My model: Every newsletter is free to receive and remains free to access via the website for seven days. After that point, it goes into the archive, which is exclusive to paid subscribers. Early subscribers benefit because they have the archive in their inbox and can always access it there. The incentive for new readers to go paid increases over time as the archive grows.
Find a model that works for you. Play with the free preview feature. Experiment with what you offer your most devoted fans.
Because I write about historical topics, my newsletters are essentially evergreen; they never grow old.
How did you decide to price Privatdozent?
I started at $5 per month but quickly increased to $7 ($60 for a year). Although I don’t provide a “must-have” newsletter that people rely on in their work, I believe my writing is valuable to those interested in the topics I cover. My revenue from Substack only goes to cover expenses related to research and the recording and editing of audio essays. Anything I earn, I invest back in the newsletter.
Keep reading: Introducing Privatdozent
What has been a meaningful moment for the growth of the publication?
Privatdozent has its biggest spikes in traffic when a newsletter gets to the front page of Hacker News or a relevant subreddit like r/physics or r/compsci. However, the growth (in terms of free subscribers) so far has been remarkably slow and steady, perhaps related to the nature of the topics I write about.
What is the sharpest insight you can offer other writers about growing a Substack publication?
Be unafraid of reaching out to people you think might be interested in reading. This could be people you know personally or people you follow on Twitter. If you believe they would enjoy your newsletter, why not reach out and tell them? Don’t be glib about it; just tell them in your own words why you are reaching out.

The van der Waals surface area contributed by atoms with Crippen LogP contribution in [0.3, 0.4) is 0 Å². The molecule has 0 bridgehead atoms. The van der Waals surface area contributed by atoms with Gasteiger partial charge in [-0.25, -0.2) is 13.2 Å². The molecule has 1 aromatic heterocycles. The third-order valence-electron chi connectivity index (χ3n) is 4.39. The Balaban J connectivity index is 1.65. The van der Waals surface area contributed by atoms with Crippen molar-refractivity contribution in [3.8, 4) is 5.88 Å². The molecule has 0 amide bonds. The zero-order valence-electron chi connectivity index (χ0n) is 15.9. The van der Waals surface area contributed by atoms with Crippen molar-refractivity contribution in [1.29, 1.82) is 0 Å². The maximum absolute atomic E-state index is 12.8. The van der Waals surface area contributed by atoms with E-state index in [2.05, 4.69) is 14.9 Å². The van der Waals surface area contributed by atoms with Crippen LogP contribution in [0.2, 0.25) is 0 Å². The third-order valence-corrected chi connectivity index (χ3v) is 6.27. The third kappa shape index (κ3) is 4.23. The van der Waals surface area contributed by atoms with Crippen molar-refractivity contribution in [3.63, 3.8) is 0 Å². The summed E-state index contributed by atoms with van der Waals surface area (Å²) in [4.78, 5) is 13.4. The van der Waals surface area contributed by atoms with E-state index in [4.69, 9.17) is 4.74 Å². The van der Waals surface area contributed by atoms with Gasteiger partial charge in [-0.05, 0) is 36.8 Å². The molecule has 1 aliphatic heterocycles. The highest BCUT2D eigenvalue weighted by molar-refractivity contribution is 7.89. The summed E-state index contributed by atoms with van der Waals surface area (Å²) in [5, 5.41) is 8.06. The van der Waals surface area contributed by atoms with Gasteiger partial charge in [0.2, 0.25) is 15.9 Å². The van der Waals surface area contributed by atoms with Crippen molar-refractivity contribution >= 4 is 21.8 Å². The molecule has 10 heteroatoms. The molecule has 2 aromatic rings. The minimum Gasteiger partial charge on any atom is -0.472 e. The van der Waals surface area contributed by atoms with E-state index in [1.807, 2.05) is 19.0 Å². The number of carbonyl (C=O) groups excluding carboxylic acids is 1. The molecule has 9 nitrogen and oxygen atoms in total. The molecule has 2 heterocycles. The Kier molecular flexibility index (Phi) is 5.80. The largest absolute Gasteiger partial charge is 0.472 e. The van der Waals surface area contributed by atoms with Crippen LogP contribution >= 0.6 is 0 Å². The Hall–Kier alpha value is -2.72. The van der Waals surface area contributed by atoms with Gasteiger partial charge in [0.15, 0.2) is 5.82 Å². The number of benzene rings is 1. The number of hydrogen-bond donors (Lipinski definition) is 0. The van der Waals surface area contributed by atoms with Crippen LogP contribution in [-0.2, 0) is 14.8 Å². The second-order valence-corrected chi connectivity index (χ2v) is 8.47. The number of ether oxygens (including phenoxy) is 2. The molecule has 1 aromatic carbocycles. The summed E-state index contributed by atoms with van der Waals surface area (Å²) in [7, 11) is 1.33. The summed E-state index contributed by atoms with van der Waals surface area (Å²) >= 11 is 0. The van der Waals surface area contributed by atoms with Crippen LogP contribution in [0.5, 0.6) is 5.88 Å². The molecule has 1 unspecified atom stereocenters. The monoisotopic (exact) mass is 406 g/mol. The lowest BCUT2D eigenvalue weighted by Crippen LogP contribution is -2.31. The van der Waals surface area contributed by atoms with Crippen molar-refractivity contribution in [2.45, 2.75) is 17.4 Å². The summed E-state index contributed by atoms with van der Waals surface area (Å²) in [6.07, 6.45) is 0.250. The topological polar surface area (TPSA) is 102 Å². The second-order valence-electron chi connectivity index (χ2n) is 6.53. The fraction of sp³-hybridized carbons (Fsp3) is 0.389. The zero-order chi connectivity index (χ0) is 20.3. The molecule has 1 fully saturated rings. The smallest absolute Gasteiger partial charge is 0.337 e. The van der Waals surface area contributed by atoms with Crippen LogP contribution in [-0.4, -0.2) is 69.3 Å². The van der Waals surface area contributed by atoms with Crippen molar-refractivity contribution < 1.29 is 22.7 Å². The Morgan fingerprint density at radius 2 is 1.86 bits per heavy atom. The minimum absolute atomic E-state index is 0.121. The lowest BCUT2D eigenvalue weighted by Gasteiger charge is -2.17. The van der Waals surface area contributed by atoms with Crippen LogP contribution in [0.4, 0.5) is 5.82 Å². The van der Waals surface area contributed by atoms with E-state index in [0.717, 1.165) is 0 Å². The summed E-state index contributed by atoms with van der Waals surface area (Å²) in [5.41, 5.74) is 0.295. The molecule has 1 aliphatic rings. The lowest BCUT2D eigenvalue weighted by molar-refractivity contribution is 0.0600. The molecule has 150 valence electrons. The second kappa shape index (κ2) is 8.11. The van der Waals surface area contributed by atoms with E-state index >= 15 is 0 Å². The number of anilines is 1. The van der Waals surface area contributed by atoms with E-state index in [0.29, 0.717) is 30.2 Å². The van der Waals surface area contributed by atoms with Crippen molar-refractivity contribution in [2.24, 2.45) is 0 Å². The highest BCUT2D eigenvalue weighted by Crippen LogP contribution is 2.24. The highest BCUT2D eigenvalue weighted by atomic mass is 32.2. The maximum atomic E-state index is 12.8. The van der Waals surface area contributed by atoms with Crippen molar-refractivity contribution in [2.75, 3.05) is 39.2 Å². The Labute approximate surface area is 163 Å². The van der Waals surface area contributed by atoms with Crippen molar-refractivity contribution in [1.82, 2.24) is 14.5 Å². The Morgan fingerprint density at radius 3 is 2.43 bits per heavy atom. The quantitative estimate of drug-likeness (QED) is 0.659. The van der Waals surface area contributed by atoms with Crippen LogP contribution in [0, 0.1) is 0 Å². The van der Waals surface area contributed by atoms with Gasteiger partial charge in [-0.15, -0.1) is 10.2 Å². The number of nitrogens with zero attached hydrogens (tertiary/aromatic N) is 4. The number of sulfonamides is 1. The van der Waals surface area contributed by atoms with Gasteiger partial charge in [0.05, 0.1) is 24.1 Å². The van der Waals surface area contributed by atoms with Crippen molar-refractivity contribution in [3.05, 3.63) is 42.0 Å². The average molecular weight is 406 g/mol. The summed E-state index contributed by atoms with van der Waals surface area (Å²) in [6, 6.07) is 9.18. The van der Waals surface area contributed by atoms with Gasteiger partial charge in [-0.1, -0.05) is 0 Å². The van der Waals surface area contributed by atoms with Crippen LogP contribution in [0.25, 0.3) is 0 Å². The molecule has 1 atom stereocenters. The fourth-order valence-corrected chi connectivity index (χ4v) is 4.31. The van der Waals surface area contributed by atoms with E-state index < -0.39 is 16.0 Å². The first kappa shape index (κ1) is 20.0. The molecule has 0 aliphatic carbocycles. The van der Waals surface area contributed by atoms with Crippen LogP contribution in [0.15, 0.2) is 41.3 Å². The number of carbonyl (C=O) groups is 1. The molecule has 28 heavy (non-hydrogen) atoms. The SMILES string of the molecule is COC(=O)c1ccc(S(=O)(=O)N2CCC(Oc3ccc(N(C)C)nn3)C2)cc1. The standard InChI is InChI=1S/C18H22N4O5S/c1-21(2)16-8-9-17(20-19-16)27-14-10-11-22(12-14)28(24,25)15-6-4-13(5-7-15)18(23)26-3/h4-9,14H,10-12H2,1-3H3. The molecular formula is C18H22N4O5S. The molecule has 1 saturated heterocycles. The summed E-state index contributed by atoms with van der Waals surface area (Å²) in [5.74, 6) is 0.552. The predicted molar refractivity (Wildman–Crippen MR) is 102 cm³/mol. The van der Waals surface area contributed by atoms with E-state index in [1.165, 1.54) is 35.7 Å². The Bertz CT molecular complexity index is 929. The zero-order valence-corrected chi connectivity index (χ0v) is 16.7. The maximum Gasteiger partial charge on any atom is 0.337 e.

Find subreddits full of people interested in the same topics that you write about and post links to newsletters there. This has done wonders for my readership in addition to giving me a plethora of ideas for future essays. When dealing with Reddit, know that each subreddit can have its own vibe and atmosphere. Some are very optimistic, joyful, and supportive while others are downright hostile. The exercise is finding the right ones and understanding what those communities will be interested in. Never flood a subreddit with posts. Participate in other threads. For them to want to join your community, you should want to join theirs.
Who’s another Substack writer you’ve turned to for guidance or inspiration?
My favorite writer is Robert Wright, author of the Nonzero Newsletter. I wouldn’t say that I’ve used his publication for guidance about growth, but the distinctiveness in his tone of voice is unparalleled in my opinion.
Make the most of evergreen writing. Jørgen’s archive is his most valuable asset. He developed a model, putting archive posts behind the paywall seven days after they are published, which works for him.
Promote your paid work to your free readers. In each new newsletter, Jørgen links to paid posts from the archive on related topics. Your posts can be one of the most generative spaces to convert casual readers into paying subscribers.
Great writing is valuable. A lot of writers underprice themselves, but Jørgen knows his worth.
What questions do you have for Jørgen that we didn’t ask? Leave them in the comments!
To read more from this series on growing your publication, see our interviews with Anne Byrn, Nishant Jain, Michael Fritzell, Glenn Loury, Erik Hoel, Jessica DeFino, Mike Sowden, Elizabeth Held, Jonathan Nunn, Polina Pompliano, Michael Williams, Judd Legum, and Caroline Chambers.